Baartman agreed to be studied and painted by a group of scientists and artists but refused to appear fully naked before them, arguing that this was beneath her dignity – she had never done this in one of her shows. This period was the beginning of the study of what became known as “racial science”, says Holmes.
Baartman died aged 26. The cause was described as “inflammatory and eruptive disease”. It’s since been suggested this was a result of pneumonia, syphilis or alcoholism.
The naturalist Georges Cuvier, who had danced with Baartman at one of Reaux’s parties, made a plaster cast of her body before dissecting it. He preserved her skeleton and pickled her brain and genitals, placing them in jars displayed at Paris’s Museum of Man. They remained on public display until 1974, something Holmes describes as “grotesque”.
After his election in 1994 as President of South Africa, Nelson Mandela requested the repatriation of Baartman’s remains and Cuvier’s plaster cast and this happened in March 2002. In August of that year, her remains were buried in Hankey, in Eastern Cape province, 192 years after Baartman had left for Europe.
In 2015, a plaque at her burial site in Hankey was splashed with white paint, causing further distress. This happened a couple of weeks after the removal from Cape Town University of the statue of Cecil Rhodes, the 19th Century businessman and politician who declared the British to be “the first race in the world”, following protests by students.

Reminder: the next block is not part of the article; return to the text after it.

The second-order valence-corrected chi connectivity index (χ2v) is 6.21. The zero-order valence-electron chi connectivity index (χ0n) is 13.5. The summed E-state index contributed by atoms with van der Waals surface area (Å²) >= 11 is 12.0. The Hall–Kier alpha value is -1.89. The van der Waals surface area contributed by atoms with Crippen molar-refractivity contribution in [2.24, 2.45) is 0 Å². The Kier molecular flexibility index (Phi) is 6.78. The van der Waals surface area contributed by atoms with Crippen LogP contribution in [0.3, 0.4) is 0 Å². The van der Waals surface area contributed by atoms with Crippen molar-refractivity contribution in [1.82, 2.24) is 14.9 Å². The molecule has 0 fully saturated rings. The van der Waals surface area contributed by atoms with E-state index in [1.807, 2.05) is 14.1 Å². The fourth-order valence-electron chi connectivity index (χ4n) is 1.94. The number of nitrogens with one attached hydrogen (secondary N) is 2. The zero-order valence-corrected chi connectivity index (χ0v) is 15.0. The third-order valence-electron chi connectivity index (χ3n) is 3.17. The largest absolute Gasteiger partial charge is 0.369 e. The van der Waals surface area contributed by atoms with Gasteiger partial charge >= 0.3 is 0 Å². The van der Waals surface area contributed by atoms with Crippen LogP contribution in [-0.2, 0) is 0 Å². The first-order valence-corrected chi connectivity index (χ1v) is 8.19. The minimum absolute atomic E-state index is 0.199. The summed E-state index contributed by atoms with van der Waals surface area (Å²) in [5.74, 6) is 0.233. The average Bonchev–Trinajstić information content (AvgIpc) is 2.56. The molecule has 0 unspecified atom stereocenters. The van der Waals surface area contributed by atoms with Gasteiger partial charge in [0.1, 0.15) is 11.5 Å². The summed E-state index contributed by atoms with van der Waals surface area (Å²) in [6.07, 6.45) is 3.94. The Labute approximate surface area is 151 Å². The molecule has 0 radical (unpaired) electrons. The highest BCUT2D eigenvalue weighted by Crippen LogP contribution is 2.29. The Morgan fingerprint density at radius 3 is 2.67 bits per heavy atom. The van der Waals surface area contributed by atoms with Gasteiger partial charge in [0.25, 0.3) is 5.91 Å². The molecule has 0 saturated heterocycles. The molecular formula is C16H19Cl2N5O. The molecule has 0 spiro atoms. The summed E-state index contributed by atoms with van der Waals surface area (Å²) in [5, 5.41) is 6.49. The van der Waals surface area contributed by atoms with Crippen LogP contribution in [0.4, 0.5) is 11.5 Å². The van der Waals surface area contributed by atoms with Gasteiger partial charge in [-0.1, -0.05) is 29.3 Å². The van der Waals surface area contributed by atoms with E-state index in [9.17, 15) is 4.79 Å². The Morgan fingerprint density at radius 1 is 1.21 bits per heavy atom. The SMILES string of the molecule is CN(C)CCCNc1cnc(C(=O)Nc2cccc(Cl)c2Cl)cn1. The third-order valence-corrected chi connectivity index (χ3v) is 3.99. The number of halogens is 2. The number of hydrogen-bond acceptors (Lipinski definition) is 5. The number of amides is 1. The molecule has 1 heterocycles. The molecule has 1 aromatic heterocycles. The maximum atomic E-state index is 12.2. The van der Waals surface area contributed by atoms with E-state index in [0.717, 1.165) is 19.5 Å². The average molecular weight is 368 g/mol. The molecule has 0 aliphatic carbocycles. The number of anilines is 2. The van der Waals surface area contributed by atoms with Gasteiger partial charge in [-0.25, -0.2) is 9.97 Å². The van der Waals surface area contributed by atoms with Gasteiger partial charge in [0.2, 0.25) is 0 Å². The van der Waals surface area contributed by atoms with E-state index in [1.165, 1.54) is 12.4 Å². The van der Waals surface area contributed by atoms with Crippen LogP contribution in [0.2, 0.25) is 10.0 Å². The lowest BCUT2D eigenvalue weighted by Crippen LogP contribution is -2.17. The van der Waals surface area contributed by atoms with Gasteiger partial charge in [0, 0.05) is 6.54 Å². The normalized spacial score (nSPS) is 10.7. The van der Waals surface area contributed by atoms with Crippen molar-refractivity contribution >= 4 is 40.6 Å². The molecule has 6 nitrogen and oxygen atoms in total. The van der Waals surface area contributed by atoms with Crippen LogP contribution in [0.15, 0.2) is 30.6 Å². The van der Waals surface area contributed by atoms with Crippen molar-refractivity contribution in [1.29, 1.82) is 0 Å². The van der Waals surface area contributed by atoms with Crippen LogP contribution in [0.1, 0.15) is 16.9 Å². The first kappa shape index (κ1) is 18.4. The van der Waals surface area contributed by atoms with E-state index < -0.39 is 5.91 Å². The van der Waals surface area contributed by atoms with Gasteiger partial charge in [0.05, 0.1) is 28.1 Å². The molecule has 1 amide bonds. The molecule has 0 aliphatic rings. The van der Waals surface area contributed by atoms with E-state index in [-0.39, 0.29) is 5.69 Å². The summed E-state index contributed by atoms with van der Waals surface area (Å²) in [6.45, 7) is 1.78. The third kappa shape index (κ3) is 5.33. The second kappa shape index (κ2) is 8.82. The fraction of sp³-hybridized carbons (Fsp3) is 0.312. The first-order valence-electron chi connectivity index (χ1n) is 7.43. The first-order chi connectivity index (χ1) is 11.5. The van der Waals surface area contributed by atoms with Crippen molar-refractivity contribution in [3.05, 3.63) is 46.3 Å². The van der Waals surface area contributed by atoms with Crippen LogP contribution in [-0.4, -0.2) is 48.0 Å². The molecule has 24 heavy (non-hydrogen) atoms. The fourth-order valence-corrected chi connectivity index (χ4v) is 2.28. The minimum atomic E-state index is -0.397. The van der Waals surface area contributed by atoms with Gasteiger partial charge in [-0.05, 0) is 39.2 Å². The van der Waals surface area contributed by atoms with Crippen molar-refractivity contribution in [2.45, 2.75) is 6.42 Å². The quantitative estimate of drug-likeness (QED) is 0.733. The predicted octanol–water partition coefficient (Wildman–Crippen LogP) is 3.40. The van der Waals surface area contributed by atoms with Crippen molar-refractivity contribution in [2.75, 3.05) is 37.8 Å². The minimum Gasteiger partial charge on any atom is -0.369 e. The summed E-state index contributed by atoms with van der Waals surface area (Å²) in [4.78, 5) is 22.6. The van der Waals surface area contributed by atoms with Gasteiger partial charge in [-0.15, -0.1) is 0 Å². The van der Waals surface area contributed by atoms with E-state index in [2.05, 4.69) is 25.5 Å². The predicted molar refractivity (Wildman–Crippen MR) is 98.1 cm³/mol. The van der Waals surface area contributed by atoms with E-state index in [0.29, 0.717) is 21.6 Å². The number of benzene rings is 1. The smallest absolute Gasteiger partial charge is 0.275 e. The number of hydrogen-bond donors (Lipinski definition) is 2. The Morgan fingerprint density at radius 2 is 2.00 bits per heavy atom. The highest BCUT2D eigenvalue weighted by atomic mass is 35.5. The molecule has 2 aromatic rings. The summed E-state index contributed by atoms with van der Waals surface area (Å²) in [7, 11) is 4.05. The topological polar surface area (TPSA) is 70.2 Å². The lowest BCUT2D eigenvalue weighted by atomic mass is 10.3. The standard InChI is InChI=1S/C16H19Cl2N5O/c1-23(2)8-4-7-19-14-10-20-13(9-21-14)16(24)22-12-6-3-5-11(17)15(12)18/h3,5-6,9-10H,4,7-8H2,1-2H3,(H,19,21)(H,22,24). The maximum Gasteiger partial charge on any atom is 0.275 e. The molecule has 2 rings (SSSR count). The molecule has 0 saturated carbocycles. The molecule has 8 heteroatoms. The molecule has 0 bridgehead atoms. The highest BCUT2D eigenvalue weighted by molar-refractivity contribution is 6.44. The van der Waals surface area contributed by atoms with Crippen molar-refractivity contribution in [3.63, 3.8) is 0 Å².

Source : BBC
Last month ( March) during the African Day at the Naval Academy of Lisbon, I have been invited to present the project African Lisbon Tour and talk about the History of Slavery in Portugal.
It is undeniable that the topic of slavery is difficult and sensitive and for this reason the approaches are different.
Unfortunately some of the approaches such as the silence or the adornment or lies are the most usual and result very dangerous for our societies and communities because this still digging a huge gap between the truth and the reality.
It has a pleasure and honour to have shared with all the students and also the responsible of the Academy.
All my regards to the Commanders, Captains and Director of the Academy for the warm welcome and also the students for their choice in this exchange as one of the highlights of their celebration.
In 1665, Princess Aqualtune Ezgondidu Mahamud da Silva Santos led 10,000 men into the Battle of Mbwila; between the Kingdom of Kongo and the Kingdom of Portugal. It is estimated that 5,000 men died in the war.